GI Update

Professor Jennie Brand-Miller answers your questions

Jennie

‘What is the latest research on low GI carbs for exercise? Is the intensity of exercise important?’
Whether you are a professional athlete, exercising for health and fitness or aiming to lose weight, the type, timing and amount of food you eat before and after exercise will help you achieve your goals, whatever they are. When you are exercising, your muscles rely on carbohydrate and fat as their main sources of fuel.
The relative contribution of carbohydrate and fat as fuel while you are exercising depends on both the intensity and length of your exercise session. Generally, your body’s use of carbohydrate as fuel increases as your exercise intensity increases, and decreases the longer your exercise session lasts. Aerobic training and fitness increase your body’s ability to use fat as a fuel source. This is a plus, as it conserves your limited carbohydrate stores, allowing you to exercise for longer or at a higher intensity.

Our colleague, Dr Emma Stevenson from Nottingham University, does a lot of work in this area. She says: ‘Our research has continually showed that consuming low GI carbs in the hours before exercise can increase the rate at which you burn fat during exercise and also will help to maintain a more sustained blood glucose level. Eating a meal or snack containing low GI carbs 2–4 hours before exercise is what’s usually recommended. The type of carbohydrates that you consume during recovery from exercise depends on the length of time before your next training session. If your recovery time is more than 4 hours then it doesn’t matter what type of carbohydrate you eat or drink as long as you consume enough of it! If recovery time is short, then high GI carbs are useful to replace muscle glycogen concentrations quickly and efficiently. However, research has shown that consuming low GI carbs over a 24-hour recovery period can improve endurance capacity the next day.’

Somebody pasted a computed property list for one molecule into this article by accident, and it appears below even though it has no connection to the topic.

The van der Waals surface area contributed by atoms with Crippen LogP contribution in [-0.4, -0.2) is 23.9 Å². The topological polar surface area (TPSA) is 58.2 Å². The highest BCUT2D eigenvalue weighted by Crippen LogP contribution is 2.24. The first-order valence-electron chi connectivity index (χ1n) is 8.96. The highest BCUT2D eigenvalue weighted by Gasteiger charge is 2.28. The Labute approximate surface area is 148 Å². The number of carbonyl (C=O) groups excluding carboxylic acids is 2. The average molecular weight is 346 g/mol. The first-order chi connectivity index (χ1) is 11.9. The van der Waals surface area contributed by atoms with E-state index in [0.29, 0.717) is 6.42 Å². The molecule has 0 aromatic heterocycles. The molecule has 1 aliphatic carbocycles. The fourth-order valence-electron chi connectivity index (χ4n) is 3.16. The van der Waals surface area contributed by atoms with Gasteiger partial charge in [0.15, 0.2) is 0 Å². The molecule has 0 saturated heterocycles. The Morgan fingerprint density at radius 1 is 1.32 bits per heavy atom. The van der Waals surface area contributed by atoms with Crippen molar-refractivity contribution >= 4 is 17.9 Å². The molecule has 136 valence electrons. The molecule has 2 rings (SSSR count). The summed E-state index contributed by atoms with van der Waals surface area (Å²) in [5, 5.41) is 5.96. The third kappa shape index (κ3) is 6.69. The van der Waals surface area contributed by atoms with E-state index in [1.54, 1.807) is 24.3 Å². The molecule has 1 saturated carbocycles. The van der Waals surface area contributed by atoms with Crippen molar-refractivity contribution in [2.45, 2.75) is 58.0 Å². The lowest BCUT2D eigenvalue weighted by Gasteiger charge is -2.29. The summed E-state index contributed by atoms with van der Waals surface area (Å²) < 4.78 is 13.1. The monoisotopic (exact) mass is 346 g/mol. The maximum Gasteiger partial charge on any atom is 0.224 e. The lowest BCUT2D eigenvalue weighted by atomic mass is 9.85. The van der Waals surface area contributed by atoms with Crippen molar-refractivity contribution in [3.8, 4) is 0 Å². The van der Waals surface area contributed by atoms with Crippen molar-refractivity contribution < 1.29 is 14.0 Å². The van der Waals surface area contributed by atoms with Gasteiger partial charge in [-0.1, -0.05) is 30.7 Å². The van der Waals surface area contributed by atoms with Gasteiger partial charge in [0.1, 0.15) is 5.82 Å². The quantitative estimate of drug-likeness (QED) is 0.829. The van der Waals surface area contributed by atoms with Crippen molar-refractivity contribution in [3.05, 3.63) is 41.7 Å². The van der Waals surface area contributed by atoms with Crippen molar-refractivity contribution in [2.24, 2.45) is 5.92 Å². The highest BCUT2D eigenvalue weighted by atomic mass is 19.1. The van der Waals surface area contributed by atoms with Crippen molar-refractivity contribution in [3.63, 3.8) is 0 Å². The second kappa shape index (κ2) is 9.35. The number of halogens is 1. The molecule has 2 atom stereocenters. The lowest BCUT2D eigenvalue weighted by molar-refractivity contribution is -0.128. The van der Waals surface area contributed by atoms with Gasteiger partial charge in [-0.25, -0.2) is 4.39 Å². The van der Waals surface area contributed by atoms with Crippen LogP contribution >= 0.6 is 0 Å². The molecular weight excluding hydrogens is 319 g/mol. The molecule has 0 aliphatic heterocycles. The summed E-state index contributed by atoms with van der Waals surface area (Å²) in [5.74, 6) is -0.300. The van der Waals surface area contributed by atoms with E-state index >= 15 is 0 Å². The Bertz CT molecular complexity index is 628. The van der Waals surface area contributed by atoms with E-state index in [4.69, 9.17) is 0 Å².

In GI News over the years we have reported several studies that found that milk can be just as effective as sports drinks to aid recovery in athletes. Skim or reduced fat milk (plain or chocolate) also has a low GI and so can be a healthier alternative to sports drinks (yes, even with the added sugar in the chocolate drink).

GI testing by an accredited laboratory North America
Dr Alexandra Jenkins
Glycemic Index Laboratories
20 Victoria Street, Suite 300
Toronto, Ontario M5C 298 Canada
Phone +1 416 861 0506
Email info@gilabs.com
Web www.gilabs.com

Australia
Fiona Atkinson

[FIONA]

Research Manager, Sydney University Glycemic Index Research Service (SUGiRS)
Human Nutrition Unit, School of Molecular and Microbial Biosciences
Sydney University
NSW 2006 Australia
Phone + 61 2 9351 6018
Fax: + 61 2 9351 6022
Email sugirs@mmb.usyd.edu.au
Web www.glycemicindex.com

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